“What Is The CFA”?
It’s certainly an appropriate one and you’d think that I have would have covered this already but in fact, I have not really done so. First off, CFA stands for Chartered Financial Analyst. It is a title given all around the world to candidates that can fill 2 main requirements:
–Pass the 3 exams that are given once per year (except for level 1 which is given twice)
–Accumulate 4 years of acceptable work experience which is generally defined as working in financial markets (the exact criteria is not that simple but let’s go with that for now)
One big difference is that this title is not any type of national title, it is a private company that has been giving the exam for a few decades and oversees exams, membership rules and guidelines, etc. The fact is that the CFA stands for much more than passing 3 exams. A big part of the exam is the ethics part and CFA encourages firms to adhere to the CFA codes of ethics which are in some ways a step above the rules and guidelines of organisations such as the SEC.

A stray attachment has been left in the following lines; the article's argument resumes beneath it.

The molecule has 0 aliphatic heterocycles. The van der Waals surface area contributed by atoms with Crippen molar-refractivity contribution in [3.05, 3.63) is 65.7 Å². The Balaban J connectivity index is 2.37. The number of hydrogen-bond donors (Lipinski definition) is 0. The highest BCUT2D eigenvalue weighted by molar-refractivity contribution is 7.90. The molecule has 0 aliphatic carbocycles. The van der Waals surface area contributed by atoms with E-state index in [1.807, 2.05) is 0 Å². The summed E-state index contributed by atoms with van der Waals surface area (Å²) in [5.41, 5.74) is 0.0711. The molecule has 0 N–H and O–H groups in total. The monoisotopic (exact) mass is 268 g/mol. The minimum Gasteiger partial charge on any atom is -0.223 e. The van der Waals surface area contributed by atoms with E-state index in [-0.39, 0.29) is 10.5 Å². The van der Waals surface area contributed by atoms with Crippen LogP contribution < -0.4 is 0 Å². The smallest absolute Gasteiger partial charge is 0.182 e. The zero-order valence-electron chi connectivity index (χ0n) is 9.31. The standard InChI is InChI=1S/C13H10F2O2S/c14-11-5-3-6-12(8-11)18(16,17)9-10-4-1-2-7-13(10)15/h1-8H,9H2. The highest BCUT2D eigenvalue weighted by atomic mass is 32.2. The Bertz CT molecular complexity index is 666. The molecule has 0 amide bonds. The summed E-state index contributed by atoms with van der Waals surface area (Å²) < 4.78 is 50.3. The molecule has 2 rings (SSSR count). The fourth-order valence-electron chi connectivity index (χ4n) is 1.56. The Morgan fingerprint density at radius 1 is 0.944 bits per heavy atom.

Why is the CFA such a prestigious title? First off, the exam is very difficult, the large majority of candidates do not end up finishing the exam. Also, the exam is very broad and requires candidates to get some knowledge in ethics, economics, accounting, asset, debt and derivatives pricing, portfolio management and others. That makes the exam very challenging to study.
To remain chartholders, candidates must pay an amount every year as well as pledge their adherence to the CFA code of conduct.
How does the CFA compare with titles like an MBA, a CPA, CFP or others? They are all very different but I would say that the CFA is generally most helpful for candidates that want to pursue a career related to financial markets. That can be in trading, protfolio management, research analysts, etc. Being able to place 3 letters next to one’s name generally gives them a good shot at getting an interview. Once that is done, candidates must of course proves themselves to get the job.